The couple lived on a two-masted houseboat called the Marie-Jeanne. After the war, they decided to steer their boat along the canals to Paris. It was a slow leisurely journey during which the couple drew and painted and used a small printing press to publish their work. They arrived in Paris in the early 1920s berthing their boat at the Quai de Conti near the Pont Neuf, in the very heart of the city. They were to live here for the next five decades.

In Paris de Geertere and den Engelsen fell in with a group of rich hedonistic bohemians. It was a world of parties, sex, drugs, and orgies. The Marie-Jeanne became a “symbol of free-floating morals”:

...conveniently moored at the heart of the world’s cultural capital, the Marie-Jeanne became a hippy sanctuary long before hippies were invented. Avant garde artists Tamara de Lempicka and Kees van Dongen were regular visitors, as were American emigré millionaire and publisher Harry Crosby and his beautiful and inventive wife Caresse. During the late 1920s and early 30s Harry and Caresse became intimate with Frans and May, sharing art, poetry, partners, beds and experiences with drugs

Crosby was a notorious millionaire spendthrift who was as famous for publishing works by James Joyce, Ernest Hemingway, Dorothy Parker, and William Faulkner, as he was notorious for his life of sex and drugs. He eventually died in a murder-suicide pact after losing all his money in the Wall Street Crash.

De Geertere played hard and worked harder. He supplied illustrations for books of cult literature and erotica like La toison d’or (1925), Les Aphrodites (1925), Arthur Rimbaud’s Les stupra (1925), Les Chants de Maldoror (1927), La légende des sexes (1930), and his self-published volume Spasmes (1930) which he described as depicting love-making, sex and the orgasm as filled with:

...anxiety, violence and spasm, for this is undoubtedly true poetry. I do not care to please people who imagine love as sexual kindness, and its representation as the sign of genteel rendezvous.

De Geertere’s work has lasted because it was created through a synthesis of great technical talent and considerable personal experience. These are not pictures of imaginary figures but real women and men engaged in carnal acts in small darkened rooms where the gas light flickers and there’s a dank smell of sex and sweat. By the early fifties, De Geertere’s work fell out of favor as erotica was replaced by glossy pornography. He returned to painting bright colorful pictures as he had done in his youth and spent his freetime flying kites.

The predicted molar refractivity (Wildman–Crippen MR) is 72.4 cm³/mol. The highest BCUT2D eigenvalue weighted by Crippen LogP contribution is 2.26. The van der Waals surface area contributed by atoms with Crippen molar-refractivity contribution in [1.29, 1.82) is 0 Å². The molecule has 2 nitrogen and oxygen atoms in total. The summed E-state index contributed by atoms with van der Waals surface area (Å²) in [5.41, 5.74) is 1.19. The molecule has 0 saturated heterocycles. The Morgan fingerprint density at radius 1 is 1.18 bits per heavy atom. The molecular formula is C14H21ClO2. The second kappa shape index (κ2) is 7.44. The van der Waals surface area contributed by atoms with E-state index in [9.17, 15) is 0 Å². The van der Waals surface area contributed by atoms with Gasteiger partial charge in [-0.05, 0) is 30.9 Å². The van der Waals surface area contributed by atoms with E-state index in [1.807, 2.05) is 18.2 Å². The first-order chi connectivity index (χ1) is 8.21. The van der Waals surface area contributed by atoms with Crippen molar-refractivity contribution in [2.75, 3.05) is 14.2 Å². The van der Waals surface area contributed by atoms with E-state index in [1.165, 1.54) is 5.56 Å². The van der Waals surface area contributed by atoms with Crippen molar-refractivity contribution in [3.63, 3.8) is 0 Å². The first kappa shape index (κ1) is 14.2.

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‘A Prostitute and Her Client.’
 
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‘Marthe.’
 
See more erotic etchings, after the jump…

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Posted by Paul Gallagher
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10.05.2017
09:48 am
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Porn-optical illusion: Suggestive collages of sex and architecture (probably NSFW)
10.04.2017
09:24 am
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The question is often asked by our dear readers as to why some images are pixelated on social media? “We all got nipples,” they might comment on a post or “I’ve seen nudies before” they might add. Well, yes, of course. But social media is not really that open or user-friendly and never has been. We all might be grown-up about things that may shock or trigger others, but it only takes one turd in the pool for swimming to be canceled or one Mrs. Carmody for an account to get shut down.

Artist provocateur Giulia aka @scientwehst knows this only too well as she has had her artworks pulled and her accounts shut down after some busybody was offended by her erotic collage. I believe being offended is good for the soul. If you are offended then you’re learning something new and increasing your intellectual scope rather than narrowing it down to a rather grotty clogged artery that is on the verge of causing fatal cardiac arrest.

Giulia thinks “Social-media society is not a public, democratic space,” and we should stop treating it as such.

These white-tech bros dictate in their swivel chairs what we can share and how we can manage our platforms. They create a facade of openness, while exploiting us and profiting from our data and content. We are not protected because social-media has been privatized. Social media companies serve as an arm to our government’s agendas… Our government is also inherently sexist… Sexism still thrives in social media society… Let’s all connect the dots.